rank from "General" to "Mr."
Senator McCarthy. Tliank you. Senator.
Mr. Chairman, I have here information which I think the committee
We have first, if I may label it "Exhibit No. 1"
Senator Tydings. What did yon put in yesterday? You had better
go on from there.
STATE DEPARTMENT EMPLOYEE LOYALTY INVESTIGATION 55
Senator JNIt (Ivrtiiy. Well noAv, how many did we have in yesterday ;
do you Tenieniber ?
Senator Tvdixgs. Start from the back of the alphabet.
Senator jNIcCartiiy. Let me hand those to the chairman, and mark it
as you like.
The lirst exhibit is a list of all the Department loyalty boards. The
second is a memorandum which I will give the Chair, and which is a list
of all the regional boards.
Senator Tydtngs. Will the Senator desist just a moment until we
get a chance to look at these ?
Senator Greex. I think it ought to be put in testimony.
Senator Ttdings. You mean, it ought to be read ?
Senator Green. Yes.
Senator Tydixgs. A^liat is your wish on this? To put it all in
testimony with or without reading ?
Senator McCarthy. That was gotten from the Civil Service Com-
mission. You might want to know^ the source before you decide that ;
it was gotten from the Civil Service Commission. I called the Civil
Service Commission. I believe it is a Mr. Malloy or something like
that, and he sent it over. So, I cannot vouch for its accuracy, but
assume the Commission can.
Senator Greex. I think we should have somebody who can vouch
for its accuracy.
Senator Tydixgs. The question before us now is : The Senator from
Wisconsin has offered this ; does the committee want it read ?
Senator McMahon. What is it ?
Senator Tydixgs. It is a list of the different, I suppose, inves-
Senator McCarthy. Let me withdraw it, if you are going to read
that long document.
Senator Greex. Tell us how many there are.
Senator ^McCarthy. I would say there are about 50 pages there.
Senator Greex^. I mean, how many loyalty boards are there through
which individuals are screened — how many ?
Senator McCarthy. Senator, every agency has one. I can go over
this and count them.
Senator Greex. The State Department
Senator McCarthy. One loyalty board is in the State Department.
Senator Greex^. There are screenings below, lower than the Loyalty
Boards ; are there not ?
Senator McCarthy. There is one loyalty board in the State De-
Senator Greex. Yes, but are there not screenings below that level?
Senator McCarthy. By "screenings," I am not sure if I know what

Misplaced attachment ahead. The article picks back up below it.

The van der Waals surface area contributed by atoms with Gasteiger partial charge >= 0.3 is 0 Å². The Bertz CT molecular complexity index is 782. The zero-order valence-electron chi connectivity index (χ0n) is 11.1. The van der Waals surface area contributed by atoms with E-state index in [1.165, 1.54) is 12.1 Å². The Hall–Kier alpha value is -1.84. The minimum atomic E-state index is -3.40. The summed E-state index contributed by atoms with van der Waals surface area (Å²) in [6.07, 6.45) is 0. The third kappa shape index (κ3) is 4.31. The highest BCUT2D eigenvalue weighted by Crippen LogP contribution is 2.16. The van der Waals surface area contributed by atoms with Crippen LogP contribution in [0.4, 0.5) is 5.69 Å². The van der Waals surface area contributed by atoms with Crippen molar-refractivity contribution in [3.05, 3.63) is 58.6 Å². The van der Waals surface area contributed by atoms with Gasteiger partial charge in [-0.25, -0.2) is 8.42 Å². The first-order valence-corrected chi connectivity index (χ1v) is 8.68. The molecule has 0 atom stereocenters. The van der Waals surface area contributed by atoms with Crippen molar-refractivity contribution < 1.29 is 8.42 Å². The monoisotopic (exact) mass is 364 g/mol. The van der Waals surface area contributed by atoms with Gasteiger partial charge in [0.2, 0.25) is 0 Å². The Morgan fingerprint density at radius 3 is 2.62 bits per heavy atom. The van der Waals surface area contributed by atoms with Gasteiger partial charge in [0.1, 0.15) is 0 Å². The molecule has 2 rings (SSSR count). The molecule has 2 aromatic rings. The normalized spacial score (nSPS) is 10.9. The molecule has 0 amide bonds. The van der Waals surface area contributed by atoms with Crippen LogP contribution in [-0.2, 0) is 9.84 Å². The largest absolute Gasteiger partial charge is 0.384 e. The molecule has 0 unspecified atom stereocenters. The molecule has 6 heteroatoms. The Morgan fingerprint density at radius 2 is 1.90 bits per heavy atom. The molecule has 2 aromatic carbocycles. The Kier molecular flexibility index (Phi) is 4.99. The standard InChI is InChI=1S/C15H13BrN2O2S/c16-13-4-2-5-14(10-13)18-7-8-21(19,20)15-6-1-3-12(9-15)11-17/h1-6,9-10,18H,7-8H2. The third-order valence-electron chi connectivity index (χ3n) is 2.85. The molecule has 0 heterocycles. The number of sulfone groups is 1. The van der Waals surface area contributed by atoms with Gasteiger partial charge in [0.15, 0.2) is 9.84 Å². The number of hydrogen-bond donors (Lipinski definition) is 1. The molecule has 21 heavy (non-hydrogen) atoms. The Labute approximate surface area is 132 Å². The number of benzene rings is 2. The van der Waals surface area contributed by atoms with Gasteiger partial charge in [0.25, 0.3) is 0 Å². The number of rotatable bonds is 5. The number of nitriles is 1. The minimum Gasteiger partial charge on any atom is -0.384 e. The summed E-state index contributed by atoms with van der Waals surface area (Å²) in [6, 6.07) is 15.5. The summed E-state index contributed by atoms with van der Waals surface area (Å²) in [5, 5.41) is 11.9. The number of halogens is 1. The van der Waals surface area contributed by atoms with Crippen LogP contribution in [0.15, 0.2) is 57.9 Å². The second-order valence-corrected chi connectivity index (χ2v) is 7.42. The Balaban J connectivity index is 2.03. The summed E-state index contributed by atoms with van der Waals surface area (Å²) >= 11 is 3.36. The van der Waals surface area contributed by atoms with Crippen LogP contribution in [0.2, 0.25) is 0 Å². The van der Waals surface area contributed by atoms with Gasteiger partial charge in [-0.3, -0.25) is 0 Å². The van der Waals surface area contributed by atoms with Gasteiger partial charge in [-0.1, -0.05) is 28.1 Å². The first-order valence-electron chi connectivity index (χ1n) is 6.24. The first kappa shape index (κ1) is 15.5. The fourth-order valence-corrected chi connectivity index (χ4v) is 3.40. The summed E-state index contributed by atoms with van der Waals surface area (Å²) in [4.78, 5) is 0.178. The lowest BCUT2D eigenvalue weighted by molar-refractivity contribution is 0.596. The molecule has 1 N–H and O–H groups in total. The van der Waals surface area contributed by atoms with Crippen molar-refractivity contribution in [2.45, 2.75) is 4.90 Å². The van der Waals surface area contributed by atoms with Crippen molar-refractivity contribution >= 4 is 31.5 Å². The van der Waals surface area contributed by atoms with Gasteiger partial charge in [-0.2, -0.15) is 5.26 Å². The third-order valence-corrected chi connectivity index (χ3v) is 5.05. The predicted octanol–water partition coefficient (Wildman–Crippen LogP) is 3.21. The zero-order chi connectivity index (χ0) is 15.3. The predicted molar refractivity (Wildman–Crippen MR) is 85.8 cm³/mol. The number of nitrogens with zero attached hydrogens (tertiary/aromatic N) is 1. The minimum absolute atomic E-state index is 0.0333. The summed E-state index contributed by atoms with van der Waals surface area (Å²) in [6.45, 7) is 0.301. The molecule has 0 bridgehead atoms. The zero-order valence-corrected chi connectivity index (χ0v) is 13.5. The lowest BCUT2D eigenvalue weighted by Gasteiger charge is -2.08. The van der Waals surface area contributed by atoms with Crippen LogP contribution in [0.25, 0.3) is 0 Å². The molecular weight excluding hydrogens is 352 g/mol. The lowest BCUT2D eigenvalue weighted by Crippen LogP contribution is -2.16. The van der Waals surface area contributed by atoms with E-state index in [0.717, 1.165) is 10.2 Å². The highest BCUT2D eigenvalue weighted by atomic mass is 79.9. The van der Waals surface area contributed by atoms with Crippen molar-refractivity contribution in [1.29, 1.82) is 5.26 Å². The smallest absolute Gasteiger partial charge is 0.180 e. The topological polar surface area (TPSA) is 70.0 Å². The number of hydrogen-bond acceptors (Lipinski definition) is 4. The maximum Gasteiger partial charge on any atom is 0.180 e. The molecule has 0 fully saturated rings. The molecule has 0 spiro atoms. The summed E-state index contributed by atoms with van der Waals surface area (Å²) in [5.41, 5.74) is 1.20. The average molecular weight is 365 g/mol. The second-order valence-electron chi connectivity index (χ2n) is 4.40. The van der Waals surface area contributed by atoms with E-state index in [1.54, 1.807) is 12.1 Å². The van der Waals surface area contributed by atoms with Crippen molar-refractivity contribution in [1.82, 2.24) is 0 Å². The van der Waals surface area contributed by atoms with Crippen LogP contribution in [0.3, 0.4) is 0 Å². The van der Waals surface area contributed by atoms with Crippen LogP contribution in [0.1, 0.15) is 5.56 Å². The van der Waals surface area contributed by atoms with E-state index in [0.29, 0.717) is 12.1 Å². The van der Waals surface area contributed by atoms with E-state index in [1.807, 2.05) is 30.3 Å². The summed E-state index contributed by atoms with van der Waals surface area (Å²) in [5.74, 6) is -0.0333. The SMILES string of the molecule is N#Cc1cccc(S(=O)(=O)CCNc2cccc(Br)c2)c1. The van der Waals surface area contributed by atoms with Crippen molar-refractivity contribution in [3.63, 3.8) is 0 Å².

Senator Hickenlooper. ^Yhat they have been burning the last 3
Senator Greex^. Examinations of the record and character of indi-
viduals, whether they are good security risks.
Senator McCarthy. I believe a man's superior would have the
right to examine his record.
Senator Greex^. The FBI has one, and the Civil Service Commis-
sion has one.
Senator ^McCarthy. Let's get clear on the FBI.
68970 — 50 — pt. 1 5
56 STATE DEPARTMENT EMPLOYEE LOYALTY INVESTIGATION
Senator Green. That shows how justified my question is.
Senator McCarthy. Let's get clear on the FBI. The FBI does no
screening;. The FBI has taken the sixteen thousand-odd names, and
they run them through what is known as a name check ; and if a man
has been previously investigated, if there is something in the record
on him, then his name comes out; and then, if the State Department
wants an investigation of that man, they get it.
The FBI then sends the information over the State Department.
The FBI makes no recommendations. They do not say, "Discharge
this man," or "Do not discharge him."
They give all the information, and that is the last power they have
over this individual. So, these people will say that the FBI is re-
sponsible and that is entirely wrong.
You see, take in the Kenyon case, the FBI conducted an excellent
examination. Apparently the Loyalty Board just disregarded it. I
think we should make it clear that the FBI is in no way responsible
for security risks in the State Department.
Senator Tydings. Senator McCarthy, one of the papers I hold in
my hand is "United States Civil Service Connnission, Washington,
D. C." and it is signed by Seth W. Richardson, Chairman of the Loy-
alty Review Board. My question is : Is it your information that all
the employees of the State Department, in one way or another, have to
go by this loyalty board?
Senator McCarthy. No; that is incorrect.
Senator Tydings. They do not?
Senator McCarthy. No; they do not.
Senator Tydings. Wliich ones do?
Senator INIcCarthy. They go by this Board. Shall I read their
Senator Tydings. Does this Boai'd at any i^lace pass on any of the
qualifications of the peo|)le who work in the State Department?
Senator McCarthy. Wlien you say "this Board," that is a list of
regional boards, plus-
Senator Tydings. You did not set-
Senator McCarthy. I am sure I know what you mean.
Plus the Civil Service Commission's Loyalty Board, headed by